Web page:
On February 7, 1951, Los Angeles Superior Judge Newcomb Condee authorized the expenditure of $84,000 for the construction of a monument at Hillside Memorial Park for the late Al Jolson. In a petition to the court for funds to build the proposed shrine, Jolson’s widow Erle listed Paul R. Williams as the designer to build the “World’s Greatest Entertainer’s” final home.
From minstrel show to blackface, vaudeville to Broadway, and talkies to radio, Jolson with his over-sized persona has been called “… the most sentimental of all sentimental singers, a poor Russian cantor’s son daubed with burnt cork and down on one knee sobbing for the mammy he had never known in a south nobody ever knew.” (image 1)(Alistair Cooke. The Guardian, 1950) By the 1930s with more entertainment choices available, the public's appreciation of Jolson’s dated performance style diminished and soon he was hustling to make a living by working at small nightclubs across the country. Social commentator Alistair Cooke described him as the “most thorough has-been in the American theatre.”
When Al Jolson died in 1950 at age 64 of a heart attack, he was at the crest of his latest career boom. With a show business resume that included every 20th century entertainment medium, he was once again a box-office champion—a 1947 record album selling over 800,000 copies, a hugely popular major motion picture about his life with a proposed sequel, and sell-out performances with big money fees. Marrying his beautiful, young, fourth wife, Jolson’s life and career had turned around. Jolson said, “This was no come-back, I just couldn’t get a job.”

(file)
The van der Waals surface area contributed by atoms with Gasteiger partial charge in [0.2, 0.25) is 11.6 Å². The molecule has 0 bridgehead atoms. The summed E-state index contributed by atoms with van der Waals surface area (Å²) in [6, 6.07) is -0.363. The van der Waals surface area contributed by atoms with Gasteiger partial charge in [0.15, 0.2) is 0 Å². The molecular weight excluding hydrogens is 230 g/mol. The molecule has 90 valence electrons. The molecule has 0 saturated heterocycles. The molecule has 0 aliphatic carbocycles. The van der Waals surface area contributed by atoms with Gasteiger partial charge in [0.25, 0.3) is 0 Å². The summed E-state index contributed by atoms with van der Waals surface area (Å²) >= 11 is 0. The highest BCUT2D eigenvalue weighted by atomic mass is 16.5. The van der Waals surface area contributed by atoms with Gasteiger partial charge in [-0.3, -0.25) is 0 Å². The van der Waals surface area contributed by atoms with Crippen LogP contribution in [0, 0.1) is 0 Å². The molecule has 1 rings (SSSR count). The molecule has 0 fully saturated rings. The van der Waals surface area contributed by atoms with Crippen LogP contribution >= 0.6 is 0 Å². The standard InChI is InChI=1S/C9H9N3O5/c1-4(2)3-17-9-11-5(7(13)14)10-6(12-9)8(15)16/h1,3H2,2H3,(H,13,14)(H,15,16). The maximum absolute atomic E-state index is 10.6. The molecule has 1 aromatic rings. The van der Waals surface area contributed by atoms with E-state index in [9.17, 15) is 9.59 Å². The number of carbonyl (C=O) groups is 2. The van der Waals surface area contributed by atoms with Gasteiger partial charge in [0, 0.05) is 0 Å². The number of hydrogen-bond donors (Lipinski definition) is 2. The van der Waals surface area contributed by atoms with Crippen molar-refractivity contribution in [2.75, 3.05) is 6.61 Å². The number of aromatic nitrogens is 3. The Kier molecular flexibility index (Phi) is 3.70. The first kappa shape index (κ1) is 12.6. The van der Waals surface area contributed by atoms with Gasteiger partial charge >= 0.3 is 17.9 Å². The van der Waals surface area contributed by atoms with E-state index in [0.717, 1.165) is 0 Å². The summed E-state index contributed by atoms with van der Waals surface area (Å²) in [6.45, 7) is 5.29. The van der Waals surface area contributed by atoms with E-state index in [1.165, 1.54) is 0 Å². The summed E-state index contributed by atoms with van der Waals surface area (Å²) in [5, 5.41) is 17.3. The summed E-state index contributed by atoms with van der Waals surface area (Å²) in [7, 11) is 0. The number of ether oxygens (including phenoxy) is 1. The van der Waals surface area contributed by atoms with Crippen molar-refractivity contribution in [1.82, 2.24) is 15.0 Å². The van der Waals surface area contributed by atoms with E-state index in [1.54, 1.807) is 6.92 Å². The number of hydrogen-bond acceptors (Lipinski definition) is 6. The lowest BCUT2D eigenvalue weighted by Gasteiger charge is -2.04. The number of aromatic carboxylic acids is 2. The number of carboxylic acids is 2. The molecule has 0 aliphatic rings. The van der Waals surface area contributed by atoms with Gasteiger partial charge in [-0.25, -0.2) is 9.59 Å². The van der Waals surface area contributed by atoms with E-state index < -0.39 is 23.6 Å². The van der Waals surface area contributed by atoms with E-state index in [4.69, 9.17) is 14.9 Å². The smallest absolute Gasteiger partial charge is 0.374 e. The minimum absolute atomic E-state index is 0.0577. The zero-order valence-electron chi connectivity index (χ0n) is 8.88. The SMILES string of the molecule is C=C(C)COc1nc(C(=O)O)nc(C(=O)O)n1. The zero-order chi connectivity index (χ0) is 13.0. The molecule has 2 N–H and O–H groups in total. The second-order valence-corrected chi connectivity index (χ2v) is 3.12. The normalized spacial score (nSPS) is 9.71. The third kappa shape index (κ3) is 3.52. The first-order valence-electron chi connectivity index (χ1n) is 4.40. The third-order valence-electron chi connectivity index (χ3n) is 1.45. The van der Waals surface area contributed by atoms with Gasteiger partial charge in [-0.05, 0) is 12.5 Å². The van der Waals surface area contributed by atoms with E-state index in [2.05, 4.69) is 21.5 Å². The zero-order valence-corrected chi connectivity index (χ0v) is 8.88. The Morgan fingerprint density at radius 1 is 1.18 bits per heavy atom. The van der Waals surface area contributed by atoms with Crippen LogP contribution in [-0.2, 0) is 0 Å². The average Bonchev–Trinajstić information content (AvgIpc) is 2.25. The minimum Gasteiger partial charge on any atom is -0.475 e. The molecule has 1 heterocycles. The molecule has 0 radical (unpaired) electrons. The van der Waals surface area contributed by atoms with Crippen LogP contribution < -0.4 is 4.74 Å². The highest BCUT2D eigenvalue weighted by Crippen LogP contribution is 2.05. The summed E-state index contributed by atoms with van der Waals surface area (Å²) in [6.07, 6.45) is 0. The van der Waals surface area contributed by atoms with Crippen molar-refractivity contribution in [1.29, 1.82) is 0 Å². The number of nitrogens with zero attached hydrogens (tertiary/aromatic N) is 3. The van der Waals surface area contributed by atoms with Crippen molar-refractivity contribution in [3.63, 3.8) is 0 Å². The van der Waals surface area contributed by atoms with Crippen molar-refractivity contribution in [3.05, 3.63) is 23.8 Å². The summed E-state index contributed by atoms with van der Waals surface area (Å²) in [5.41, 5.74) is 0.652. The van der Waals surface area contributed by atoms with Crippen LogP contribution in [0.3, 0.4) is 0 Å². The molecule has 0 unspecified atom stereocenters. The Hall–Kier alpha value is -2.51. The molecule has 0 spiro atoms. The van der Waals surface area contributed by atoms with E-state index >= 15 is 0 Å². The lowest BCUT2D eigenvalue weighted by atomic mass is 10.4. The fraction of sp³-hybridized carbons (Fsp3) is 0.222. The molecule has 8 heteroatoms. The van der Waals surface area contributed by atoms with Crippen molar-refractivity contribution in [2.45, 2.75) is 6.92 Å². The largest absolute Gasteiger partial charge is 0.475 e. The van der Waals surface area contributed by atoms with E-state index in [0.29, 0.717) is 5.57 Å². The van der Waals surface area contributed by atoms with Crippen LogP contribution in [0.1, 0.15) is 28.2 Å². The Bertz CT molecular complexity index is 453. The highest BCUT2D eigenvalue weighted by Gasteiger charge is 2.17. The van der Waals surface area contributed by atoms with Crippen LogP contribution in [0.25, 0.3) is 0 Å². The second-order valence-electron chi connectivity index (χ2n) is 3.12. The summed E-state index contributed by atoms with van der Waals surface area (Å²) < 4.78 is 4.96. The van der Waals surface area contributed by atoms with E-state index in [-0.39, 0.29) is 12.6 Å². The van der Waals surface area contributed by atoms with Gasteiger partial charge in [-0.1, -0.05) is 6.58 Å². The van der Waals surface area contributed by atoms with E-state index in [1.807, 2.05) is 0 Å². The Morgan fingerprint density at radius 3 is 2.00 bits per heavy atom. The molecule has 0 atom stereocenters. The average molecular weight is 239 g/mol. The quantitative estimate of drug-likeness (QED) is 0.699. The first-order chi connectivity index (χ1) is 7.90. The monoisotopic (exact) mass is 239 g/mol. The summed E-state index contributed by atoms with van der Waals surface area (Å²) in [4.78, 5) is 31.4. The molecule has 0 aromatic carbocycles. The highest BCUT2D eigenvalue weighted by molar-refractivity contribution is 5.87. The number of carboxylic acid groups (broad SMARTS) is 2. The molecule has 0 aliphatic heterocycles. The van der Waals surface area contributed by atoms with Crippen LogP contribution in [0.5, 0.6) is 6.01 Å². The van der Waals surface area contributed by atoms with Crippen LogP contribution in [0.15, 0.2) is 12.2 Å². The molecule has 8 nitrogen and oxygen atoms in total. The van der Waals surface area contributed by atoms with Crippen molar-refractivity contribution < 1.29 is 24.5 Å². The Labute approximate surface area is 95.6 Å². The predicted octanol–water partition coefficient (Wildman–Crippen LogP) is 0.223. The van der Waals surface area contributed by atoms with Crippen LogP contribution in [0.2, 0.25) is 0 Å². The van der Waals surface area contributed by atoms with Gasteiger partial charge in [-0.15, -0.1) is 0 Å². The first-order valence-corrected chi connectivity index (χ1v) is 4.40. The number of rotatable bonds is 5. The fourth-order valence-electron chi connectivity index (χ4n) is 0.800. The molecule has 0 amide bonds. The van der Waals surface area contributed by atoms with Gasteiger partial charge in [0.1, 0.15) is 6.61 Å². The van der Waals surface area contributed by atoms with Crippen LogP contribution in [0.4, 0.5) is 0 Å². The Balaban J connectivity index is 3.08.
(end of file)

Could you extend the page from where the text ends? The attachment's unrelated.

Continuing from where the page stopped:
Al Jolson’s sudden death made national headlines and the initial funeral was a moviedom spectacular. The ten active and 57 honorary pallbearers were a who’s who of show business and included Bob Hope, Bing Crosby, Louis B. Mayer, Edgar Bergen, and William Paley. Jolson’s body was temporarily interred at Beth Olam Cemetery while work on the Williams’ designed monument progressed.
David Gebhard in An Architectural Guidebook to Los Angeles describes the Williams’ monument as “an abstracted version of an open classical temple that is oriented toward a water cascade.” Situated on a plot, almost 40 by 80 feet, the six-pillar structure of 16 different types of imported Italian marble is 75 feet tall and topped by a dome with hand-set, mosaic tiles depicting Moses holding the Ten Commandments (image 8). Lite at night it can be seen for miles. Nearby is Carl Romanella's bronze statue of the singer on one knee in his famous Jazz Singer pose. The 120-foot, five-tier cascading water feature with extensive landscaping was added at the cemetery’s expense (images 3- 4). (Los Angeles City Magazine, August 1962)
In a second impressive public ceremony held on September 23, 1951, Jolson was placed in a marble sarcophagus inspired by the historic 1822 design of Napoleon's tomb in the Eglise des Invalides in Paris. Like Napoleon, the entertainer's ornate coffin rested beneath a stone rotunda. (Wesley Howard Henderson. Two Case Studies of African-American Architects' Careers in Los Angeles, 1890-1945, 1992)
Because there was no provision for a monument in Jolson’s will, Superior Judge Condee was asked to rule on the appropriateness of using estate funds for the construction of such an elaborate memorial. While some newspapers at the time considered the cost and size of the marble structure in bad taste (The Los Angeles Mirror), Judge Condee wrote in his ruling, “…in this case involving a man so well known as Mr. Jolson I believe the expenditure is justified.” (Los Angeles Times, February 8, 1951)